Study: Dutch ‘weed pass’ ups street sales

10/07/2012

in Global Policy News

AMSTERDAM, Netherlands, July 9

The introduction of a “weed pass” in three Dutch provinces has resulted in an increase in illegal street sales of marijuana, researchers said.

The pass, introduced in May, is a mandatory membership card for people wishing to purchase marijuana in coffee shops in the Netherlands.

It is meant to keep tourists from countries including Germany, Belgium and France from purchasing the drug at coffee shops, Radio Netherlands Worldwide reported Monday.

Researchers Nicole Maalste and Rutger Jan Hebben, in a study commissioned by Epicurus, a private foundation, tracked the effect of the weed pass and said they found the emergence of a large network of illegal street-sellers of marijuana and other drugs.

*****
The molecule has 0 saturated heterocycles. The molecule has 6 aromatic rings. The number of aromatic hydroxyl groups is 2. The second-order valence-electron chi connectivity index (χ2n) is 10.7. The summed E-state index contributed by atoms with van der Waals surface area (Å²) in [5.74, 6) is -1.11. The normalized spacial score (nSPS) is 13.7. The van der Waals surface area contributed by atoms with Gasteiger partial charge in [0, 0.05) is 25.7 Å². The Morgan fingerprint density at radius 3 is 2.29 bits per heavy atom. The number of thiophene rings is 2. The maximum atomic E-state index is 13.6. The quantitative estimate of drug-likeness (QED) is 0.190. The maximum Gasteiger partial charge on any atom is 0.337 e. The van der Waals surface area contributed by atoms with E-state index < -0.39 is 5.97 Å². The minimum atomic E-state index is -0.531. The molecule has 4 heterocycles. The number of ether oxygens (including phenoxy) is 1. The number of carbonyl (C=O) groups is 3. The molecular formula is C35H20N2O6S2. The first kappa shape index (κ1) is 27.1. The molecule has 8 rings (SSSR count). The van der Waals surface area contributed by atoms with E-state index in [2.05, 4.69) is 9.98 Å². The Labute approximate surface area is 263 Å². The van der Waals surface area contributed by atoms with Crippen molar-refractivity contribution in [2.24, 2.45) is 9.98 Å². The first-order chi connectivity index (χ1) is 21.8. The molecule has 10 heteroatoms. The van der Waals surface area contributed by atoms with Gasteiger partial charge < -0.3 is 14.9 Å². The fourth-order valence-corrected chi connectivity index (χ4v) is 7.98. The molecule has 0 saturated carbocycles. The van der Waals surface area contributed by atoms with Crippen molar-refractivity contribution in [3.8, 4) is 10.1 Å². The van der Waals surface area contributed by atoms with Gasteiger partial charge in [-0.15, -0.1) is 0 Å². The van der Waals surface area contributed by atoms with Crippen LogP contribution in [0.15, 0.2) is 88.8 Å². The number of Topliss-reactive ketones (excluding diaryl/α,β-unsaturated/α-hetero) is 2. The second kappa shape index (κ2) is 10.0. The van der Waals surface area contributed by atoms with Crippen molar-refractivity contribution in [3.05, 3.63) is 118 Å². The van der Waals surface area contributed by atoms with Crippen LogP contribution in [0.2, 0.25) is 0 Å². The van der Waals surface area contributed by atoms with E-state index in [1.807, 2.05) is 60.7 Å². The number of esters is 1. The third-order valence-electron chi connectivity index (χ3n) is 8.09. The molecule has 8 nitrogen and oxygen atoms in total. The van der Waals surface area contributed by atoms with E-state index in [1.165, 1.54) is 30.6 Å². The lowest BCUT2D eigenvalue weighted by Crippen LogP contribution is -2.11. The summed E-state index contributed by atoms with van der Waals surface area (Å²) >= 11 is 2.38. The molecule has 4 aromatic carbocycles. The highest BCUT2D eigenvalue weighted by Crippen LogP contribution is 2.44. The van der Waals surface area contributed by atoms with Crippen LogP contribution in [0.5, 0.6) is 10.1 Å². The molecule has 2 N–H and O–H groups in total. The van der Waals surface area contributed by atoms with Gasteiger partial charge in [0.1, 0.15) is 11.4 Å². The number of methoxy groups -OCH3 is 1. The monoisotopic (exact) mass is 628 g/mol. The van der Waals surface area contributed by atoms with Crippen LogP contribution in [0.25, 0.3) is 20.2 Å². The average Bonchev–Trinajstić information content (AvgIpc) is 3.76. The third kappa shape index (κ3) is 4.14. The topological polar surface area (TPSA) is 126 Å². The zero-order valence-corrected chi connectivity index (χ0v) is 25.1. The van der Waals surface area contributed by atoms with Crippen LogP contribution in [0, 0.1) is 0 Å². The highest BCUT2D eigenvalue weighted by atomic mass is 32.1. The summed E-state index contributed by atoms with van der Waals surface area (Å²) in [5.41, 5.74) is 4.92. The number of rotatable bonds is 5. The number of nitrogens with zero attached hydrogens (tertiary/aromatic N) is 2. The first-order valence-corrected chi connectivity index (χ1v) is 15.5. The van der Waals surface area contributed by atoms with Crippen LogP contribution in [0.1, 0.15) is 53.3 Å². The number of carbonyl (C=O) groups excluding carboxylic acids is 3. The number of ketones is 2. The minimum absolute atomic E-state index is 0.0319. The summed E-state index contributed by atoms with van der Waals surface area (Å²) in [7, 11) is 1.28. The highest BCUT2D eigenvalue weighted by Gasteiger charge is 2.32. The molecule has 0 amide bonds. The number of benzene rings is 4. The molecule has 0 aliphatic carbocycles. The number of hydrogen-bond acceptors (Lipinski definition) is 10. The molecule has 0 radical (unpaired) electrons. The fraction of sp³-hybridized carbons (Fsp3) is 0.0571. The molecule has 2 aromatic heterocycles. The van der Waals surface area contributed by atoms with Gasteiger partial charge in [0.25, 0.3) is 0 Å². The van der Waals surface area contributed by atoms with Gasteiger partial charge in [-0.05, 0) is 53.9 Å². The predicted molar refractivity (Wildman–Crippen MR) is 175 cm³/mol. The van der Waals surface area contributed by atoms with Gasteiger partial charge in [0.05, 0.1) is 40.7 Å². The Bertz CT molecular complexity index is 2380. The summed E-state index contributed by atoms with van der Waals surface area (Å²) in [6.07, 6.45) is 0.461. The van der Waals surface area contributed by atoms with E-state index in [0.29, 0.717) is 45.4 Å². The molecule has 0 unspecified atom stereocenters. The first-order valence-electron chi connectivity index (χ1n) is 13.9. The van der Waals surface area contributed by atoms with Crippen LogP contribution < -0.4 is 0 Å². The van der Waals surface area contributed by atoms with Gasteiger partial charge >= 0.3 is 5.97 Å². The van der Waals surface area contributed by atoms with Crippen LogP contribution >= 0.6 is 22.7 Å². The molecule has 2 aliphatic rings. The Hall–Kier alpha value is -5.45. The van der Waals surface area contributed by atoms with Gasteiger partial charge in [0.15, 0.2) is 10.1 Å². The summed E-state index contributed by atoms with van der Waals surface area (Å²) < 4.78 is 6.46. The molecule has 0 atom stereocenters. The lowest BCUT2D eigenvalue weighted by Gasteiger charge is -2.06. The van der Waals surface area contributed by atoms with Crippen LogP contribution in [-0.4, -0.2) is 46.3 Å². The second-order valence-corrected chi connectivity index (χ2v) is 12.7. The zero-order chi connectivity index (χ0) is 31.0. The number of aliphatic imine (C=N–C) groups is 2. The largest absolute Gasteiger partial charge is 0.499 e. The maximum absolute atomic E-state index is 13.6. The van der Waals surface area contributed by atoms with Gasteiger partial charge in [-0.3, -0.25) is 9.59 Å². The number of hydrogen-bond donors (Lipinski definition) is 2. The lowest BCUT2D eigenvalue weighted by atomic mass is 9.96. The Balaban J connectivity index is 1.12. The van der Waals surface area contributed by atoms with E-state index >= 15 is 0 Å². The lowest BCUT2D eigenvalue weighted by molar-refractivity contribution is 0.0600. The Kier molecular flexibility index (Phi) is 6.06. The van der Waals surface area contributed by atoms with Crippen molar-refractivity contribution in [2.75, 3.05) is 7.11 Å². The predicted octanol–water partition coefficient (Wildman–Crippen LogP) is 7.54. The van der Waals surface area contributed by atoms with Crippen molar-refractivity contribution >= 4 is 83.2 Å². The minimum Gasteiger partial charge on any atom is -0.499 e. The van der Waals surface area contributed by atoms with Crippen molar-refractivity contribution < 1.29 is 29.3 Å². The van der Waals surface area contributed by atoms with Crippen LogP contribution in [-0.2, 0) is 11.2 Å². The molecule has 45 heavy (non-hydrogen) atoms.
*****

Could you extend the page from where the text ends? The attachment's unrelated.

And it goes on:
“We want cities and towns in the rest of the Netherlands to know what they can expect when the weed pass rules take effect there,” said Maalste, a senior researcher at the University of Tilburg, referring to the government’s intention of using the weed pass throughout the country.

The study found that illegal dealers are selling more than just marijuana, “raising the risk that young people buying cannabis will come into contact with hard drugs.”

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